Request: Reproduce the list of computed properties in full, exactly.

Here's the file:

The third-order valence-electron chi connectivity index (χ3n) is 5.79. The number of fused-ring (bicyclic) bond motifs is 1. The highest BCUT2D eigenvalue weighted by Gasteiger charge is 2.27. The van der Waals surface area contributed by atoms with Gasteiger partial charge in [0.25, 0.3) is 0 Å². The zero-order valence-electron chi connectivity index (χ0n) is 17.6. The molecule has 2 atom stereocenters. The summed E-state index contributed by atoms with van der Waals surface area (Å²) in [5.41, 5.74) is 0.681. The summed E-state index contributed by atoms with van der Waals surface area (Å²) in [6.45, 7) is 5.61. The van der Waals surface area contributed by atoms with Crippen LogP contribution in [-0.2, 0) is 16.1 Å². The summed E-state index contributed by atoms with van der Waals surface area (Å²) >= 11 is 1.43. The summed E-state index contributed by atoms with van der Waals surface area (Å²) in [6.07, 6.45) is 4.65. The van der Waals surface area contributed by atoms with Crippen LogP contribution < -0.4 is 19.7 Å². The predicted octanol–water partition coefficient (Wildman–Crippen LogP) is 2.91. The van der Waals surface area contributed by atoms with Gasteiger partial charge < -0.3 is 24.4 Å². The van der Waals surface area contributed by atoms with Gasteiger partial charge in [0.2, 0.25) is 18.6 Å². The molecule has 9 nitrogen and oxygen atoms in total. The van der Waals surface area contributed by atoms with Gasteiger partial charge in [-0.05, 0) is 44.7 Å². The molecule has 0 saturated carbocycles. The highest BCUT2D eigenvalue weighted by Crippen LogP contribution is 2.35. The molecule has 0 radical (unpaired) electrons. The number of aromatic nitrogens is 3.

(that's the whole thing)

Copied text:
The third-order valence-electron chi connectivity index (χ3n) is 5.79. The number of fused-ring (bicyclic) bond motifs is 1. The highest BCUT2D eigenvalue weighted by Gasteiger charge is 2.27. The van der Waals surface area contributed by atoms with Gasteiger partial charge in [0.25, 0.3) is 0 Å². The zero-order valence-electron chi connectivity index (χ0n) is 17.6. The molecule has 2 atom stereocenters. The summed E-state index contributed by atoms with van der Waals surface area (Å²) in [5.41, 5.74) is 0.681. The summed E-state index contributed by atoms with van der Waals surface area (Å²) in [6.45, 7) is 5.61. The van der Waals surface area contributed by atoms with Crippen LogP contribution in [-0.2, 0) is 16.1 Å². The summed E-state index contributed by atoms with van der Waals surface area (Å²) >= 11 is 1.43. The summed E-state index contributed by atoms with van der Waals surface area (Å²) in [6.07, 6.45) is 4.65. The van der Waals surface area contributed by atoms with Crippen LogP contribution < -0.4 is 19.7 Å². The predicted octanol–water partition coefficient (Wildman–Crippen LogP) is 2.91. The van der Waals surface area contributed by atoms with Gasteiger partial charge < -0.3 is 24.4 Å². The van der Waals surface area contributed by atoms with Gasteiger partial charge in [0.2, 0.25) is 18.6 Å². The molecule has 9 nitrogen and oxygen atoms in total. The van der Waals surface area contributed by atoms with Gasteiger partial charge in [-0.05, 0) is 44.7 Å². The molecule has 0 saturated carbocycles. The highest BCUT2D eigenvalue weighted by Crippen LogP contribution is 2.35. The molecule has 0 radical (unpaired) electrons. The number of aromatic nitrogens is 3.